The Corporate Battle For Global Internet Connectivity

This article is Part 1 of a 3-part series. 

Twenty years ago less than one percent of the world was connected to the internet. In 2015, roughly forty percent of the global population can log on to the World Wide Web. For these people, the internet has become an essential medium for business development, communication, education, and innovation.

The UN has even declared internet access a basic human right.

Unfortunately, this right is not afforded to everyone.

Today, more than four billion people are left in digital darkness. High infrastructure costs, and cultural and language barriers make providing internet access to remote and rural areas complicated.

In just the past few years, however, corporate giants and individual entrepreneurs have invested big money to change this. Most of these efforts have focused on providing access to remote locations where traditional internet strategies are cost prohibitive.

The company formerly known as Google, for example, is tackling this challenge with balloons and drones.

Through Project Loon, Alphabet is perfecting high altitude balloons which are designed to be launched as a fleet and float around 60,000 feet, well above commercial air traffic, for more than one hundred days. Successful trials have been done in Australia, Chile, New Zealand and Brazil. Commercial services are projected to start as early as next year.

Project Loon

Through Titan Aerospace, which Google acquired in 2014, Alphabet hopes to provide internet using solar powered drones flying in the stratosphere (around the same altitude at Google Loon balloons). A recent crash this May poses a setback for this strategy, but a spokesperson for the venture has said that they “remain optimistic about the potential of solar-powered planes to help deliver connectivity.”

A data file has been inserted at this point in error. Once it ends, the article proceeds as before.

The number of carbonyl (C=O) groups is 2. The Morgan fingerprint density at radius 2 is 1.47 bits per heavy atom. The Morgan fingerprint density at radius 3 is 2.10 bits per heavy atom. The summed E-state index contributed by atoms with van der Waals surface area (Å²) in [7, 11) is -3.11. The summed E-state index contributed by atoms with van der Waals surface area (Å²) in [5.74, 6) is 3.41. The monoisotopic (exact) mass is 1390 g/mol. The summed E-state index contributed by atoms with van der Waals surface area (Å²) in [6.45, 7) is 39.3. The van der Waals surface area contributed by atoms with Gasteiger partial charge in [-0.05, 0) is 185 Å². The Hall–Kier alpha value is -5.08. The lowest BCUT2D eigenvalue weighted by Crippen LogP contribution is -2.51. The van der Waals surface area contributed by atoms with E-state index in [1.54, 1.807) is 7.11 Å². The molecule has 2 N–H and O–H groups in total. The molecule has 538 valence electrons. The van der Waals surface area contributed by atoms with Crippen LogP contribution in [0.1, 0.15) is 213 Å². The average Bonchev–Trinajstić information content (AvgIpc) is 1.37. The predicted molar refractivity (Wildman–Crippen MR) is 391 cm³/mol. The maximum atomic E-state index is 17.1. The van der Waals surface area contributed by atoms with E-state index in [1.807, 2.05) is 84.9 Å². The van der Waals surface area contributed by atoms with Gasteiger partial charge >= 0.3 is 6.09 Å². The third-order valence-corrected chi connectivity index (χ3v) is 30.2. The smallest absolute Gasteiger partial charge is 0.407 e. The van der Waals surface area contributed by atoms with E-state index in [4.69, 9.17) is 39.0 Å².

Facebook, who attempted to buy Titan Aerospace before Google placed a higher bid, ultimately acquired the competing high-altitude drone company, Ascenta.

This purchase is part of Facebook’s Connectivity Lab which is a team that works to identify new technologies to connect the world. This is related, but different than Facebook’s which offers free internet content in communities that do have internet access, but users can’t afford it. This latest Connectivity effort led to the development of a new drone they’ve named Aquila (Latin for eagle), which was completed in July and ready for flight testing.


While the race to provide internet to remote locations is well underway, other, more ambitious players have their sights set on making broadband internet available to the entire planet.

[Broadband: Refers to “high speed” internet. Internet speed is measured in Mbps (megabits per second). The Federal Communications Commission has defined broadband within the US as 25 Mbps minimum download speed and 3 Mbps minimum upload speed.]

OneWeb, backed by Richard Branson, and Elon Musk’s SpaceX both plan to provide broadband internet to the world through low orbiting satellites. If they succeed, they could bring the remaining two thirds of the Earth online, changing economies on local, national, and global levels.

The Challenge of Connecting the World

Currently, companies provide internet service using technology that can be thought of in three separate categories: ground-based, air-based, and space-based.

Ground-based networks are created with physical cables such as those used by cable service networks (Cable network), telephone networks (Digital Subscriber Line or DSL), fiber optic cables (Fiber network), or wireless communication transmitted by towers (Long Term Evolution or LTE). Most people today receive internet through one or more of these ground-based networks.

Extending these strategies to other parts of the world can be difficult. Many communities don’t have anyone to put up enough capital to build the necessary infrastructure. The problem becomes worse in low density communities where the cost per user drastically increases.